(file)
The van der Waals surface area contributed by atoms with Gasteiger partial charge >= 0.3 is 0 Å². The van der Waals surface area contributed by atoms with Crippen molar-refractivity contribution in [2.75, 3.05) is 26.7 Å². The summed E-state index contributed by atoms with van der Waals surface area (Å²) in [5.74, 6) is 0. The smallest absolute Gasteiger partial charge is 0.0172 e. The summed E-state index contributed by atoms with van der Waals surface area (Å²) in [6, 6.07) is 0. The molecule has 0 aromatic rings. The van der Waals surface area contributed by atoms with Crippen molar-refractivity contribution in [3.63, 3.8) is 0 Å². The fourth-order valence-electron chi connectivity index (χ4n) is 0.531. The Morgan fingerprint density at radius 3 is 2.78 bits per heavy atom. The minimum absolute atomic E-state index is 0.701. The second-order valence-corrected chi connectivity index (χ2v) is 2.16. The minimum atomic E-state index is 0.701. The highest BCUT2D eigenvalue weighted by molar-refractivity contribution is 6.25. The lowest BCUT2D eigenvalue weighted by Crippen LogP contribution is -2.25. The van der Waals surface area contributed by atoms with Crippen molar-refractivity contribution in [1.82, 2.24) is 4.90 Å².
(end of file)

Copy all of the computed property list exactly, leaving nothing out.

The van der Waals surface area contributed by atoms with Gasteiger partial charge >= 0.3 is 0 Å². The van der Waals surface area contributed by atoms with Crippen molar-refractivity contribution in [2.75, 3.05) is 26.7 Å². The summed E-state index contributed by atoms with van der Waals surface area (Å²) in [5.74, 6) is 0. The smallest absolute Gasteiger partial charge is 0.0172 e. The summed E-state index contributed by atoms with van der Waals surface area (Å²) in [6, 6.07) is 0. The molecule has 0 aromatic rings. The van der Waals surface area contributed by atoms with Crippen molar-refractivity contribution in [3.63, 3.8) is 0 Å². The fourth-order valence-electron chi connectivity index (χ4n) is 0.531. The Morgan fingerprint density at radius 3 is 2.78 bits per heavy atom. The minimum absolute atomic E-state index is 0.701. The second-order valence-corrected chi connectivity index (χ2v) is 2.16. The minimum atomic E-state index is 0.701. The highest BCUT2D eigenvalue weighted by molar-refractivity contribution is 6.25. The lowest BCUT2D eigenvalue weighted by Crippen LogP contribution is -2.25. The van der Waals surface area contributed by atoms with Crippen molar-refractivity contribution in [1.82, 2.24) is 4.90 Å².